What Is A Deposition?
For many personal injury victims filing a lawsuit to recover compensation for injuries may be their first experience working with the legal system. It can feel confusing when attorneys and law professionals use terms like pleading deadlines, paper discovery, motions to dismiss, and depositions, and you’re unfamiliar with them— especially when you’re recovering from injuries.
Many personal injury victims feel apprehensive at the thought of being questioned in depositions and no wonder. It’s not something most people have experienced and the unknown is always a source of fear and worry.
Like anything else, the more you know and understand a process the more comfortable you begin to feel. We’ll explain the deposition process so you know what to expect, and you’ll handle the deposition comfortably and with confidence.
Once a lawsuit starts, a process, called the “formal discovery,” begins. This process gives all parties in the lawsuit the chance to collect information related to the case. There are four types of formal discovery methods used frequently in lawsuits.
- Depositions – face-to-face questioning of one party or witness under oath to the other party involved in the dispute (see more below).
- Requests for production of evidence – one party asks the other for physical evidence related to the dispute.
- Interrogatories – Written questions one party sends to the other to be answered under oath.
- Requests for admission – one party asks the other party to admit, under oath, that specific fact are true or certain documents are genuine.
Before the start of the trial, a lawyer will take the oral statement of the personal injury victim– this is called a deposition. The deposition is an opportunity for all sides to discover any weak spots in their respective cases. It allows all parties to understand the facts before the trial, so there’s no big surprise when a witness takes the stand. This also gives both parties an opportunity to prepare for ways to avoid or rebut them at trial.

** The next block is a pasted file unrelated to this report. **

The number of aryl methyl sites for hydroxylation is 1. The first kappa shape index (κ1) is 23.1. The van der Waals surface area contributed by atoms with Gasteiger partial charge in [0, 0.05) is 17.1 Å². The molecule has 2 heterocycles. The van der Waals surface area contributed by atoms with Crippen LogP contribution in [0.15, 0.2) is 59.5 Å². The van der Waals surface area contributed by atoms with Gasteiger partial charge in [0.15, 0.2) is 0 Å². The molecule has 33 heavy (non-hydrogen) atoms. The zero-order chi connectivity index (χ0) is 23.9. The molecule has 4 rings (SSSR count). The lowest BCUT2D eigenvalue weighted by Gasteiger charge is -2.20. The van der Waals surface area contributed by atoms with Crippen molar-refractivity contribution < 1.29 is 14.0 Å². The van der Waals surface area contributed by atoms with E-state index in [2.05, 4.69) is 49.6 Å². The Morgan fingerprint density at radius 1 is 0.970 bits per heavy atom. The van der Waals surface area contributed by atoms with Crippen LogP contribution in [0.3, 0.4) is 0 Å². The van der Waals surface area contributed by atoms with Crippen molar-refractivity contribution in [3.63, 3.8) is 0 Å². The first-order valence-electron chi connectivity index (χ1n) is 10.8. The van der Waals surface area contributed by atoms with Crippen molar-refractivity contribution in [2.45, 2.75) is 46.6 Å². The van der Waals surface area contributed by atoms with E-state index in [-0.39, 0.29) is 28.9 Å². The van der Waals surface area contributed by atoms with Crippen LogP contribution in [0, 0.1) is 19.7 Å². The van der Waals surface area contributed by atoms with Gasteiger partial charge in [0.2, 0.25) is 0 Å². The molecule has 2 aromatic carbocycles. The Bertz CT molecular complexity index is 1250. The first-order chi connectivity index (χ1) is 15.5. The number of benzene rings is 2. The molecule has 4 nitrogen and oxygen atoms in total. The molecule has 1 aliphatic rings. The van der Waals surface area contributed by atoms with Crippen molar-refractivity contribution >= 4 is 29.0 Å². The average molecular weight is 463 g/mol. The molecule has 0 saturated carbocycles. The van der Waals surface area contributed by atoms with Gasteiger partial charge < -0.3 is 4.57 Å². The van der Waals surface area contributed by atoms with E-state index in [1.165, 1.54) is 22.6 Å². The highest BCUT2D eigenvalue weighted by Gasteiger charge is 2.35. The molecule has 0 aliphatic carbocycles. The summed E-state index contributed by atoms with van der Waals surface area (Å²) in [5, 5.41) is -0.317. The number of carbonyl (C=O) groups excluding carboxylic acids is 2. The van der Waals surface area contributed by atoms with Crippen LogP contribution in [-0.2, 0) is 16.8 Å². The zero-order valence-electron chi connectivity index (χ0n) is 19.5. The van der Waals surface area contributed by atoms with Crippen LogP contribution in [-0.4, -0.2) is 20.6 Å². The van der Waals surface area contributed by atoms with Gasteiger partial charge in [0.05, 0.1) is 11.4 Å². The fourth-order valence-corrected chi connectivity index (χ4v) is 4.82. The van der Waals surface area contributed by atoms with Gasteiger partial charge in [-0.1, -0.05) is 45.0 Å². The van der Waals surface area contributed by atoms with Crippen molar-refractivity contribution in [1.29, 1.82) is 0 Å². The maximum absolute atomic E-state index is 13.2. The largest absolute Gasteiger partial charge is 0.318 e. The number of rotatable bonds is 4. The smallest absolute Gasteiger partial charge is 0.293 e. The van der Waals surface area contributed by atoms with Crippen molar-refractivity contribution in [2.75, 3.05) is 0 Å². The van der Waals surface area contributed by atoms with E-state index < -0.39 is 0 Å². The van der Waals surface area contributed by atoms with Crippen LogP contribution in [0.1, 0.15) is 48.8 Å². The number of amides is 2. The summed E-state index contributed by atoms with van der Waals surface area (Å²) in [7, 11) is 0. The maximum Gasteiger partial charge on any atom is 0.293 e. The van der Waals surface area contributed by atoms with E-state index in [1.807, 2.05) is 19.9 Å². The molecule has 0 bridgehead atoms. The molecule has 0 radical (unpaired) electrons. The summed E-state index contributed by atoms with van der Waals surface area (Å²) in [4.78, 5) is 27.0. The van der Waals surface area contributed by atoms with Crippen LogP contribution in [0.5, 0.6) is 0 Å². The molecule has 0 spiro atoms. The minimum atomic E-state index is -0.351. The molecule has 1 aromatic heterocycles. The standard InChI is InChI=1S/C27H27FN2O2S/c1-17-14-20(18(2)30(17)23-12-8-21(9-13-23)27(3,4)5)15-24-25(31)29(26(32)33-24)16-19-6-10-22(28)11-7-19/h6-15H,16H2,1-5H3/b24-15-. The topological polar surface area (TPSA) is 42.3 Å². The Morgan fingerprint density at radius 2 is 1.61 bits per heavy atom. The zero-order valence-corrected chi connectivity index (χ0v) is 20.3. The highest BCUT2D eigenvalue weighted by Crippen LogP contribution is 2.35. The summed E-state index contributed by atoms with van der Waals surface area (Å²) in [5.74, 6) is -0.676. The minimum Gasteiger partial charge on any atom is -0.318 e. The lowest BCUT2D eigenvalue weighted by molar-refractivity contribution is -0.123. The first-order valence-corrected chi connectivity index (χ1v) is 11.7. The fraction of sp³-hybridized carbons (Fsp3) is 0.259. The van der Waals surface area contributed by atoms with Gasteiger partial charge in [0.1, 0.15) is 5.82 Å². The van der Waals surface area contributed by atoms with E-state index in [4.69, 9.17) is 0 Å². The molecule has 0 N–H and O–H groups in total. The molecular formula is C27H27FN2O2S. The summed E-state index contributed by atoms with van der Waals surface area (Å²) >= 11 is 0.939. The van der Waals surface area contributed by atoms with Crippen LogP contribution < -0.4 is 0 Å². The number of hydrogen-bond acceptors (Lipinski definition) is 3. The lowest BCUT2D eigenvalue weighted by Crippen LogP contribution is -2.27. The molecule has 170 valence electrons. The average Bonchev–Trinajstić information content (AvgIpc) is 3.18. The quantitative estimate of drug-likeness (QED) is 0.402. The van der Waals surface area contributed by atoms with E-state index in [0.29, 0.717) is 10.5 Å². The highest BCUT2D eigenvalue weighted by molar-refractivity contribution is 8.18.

Typically, depositions are held in the office of the victim’s attorney. The opposing attorney asks the personal injury victim (called the deponent) questions about the accident, their injuries, and the victim’s background. The victim is under oath and must answer all the questions truthfully.
If the victim’s lawyer disagrees with the line of questioning, the lawyer may object. Most of the time, however, the victim still has to answer the questions, despite those objections. The deponent does not ask any questions; he or she only gives answers.
A court reporter is present throughout the entire session and records the deposition word-for-word. A written transcript of the testimony is prepared later. If the deponent is very ill or otherwise unavailable, the deposition may be videotaped. The length of the deposition can vary from less than half an hour to longer than a week, depending on the severity of the case and how heavily involved the witness is.
Depositions are very crucial to the case and what’s said at a deposition becomes very important. All deponents should listen carefully to the questions before answering and answer all questions truthfully and precisely.
Deposition Process May Seem Scary
While the deposition process may seem scary and intimidating, a personal injury attorney will work closely with the victim ahead of time to make him or her feel comfortable. The attorney will go over documents, dates, medical reports, and facts that are critical to the case, as well as prepare the victim by practicing, discussing anticipated questions and providing general deposition tips.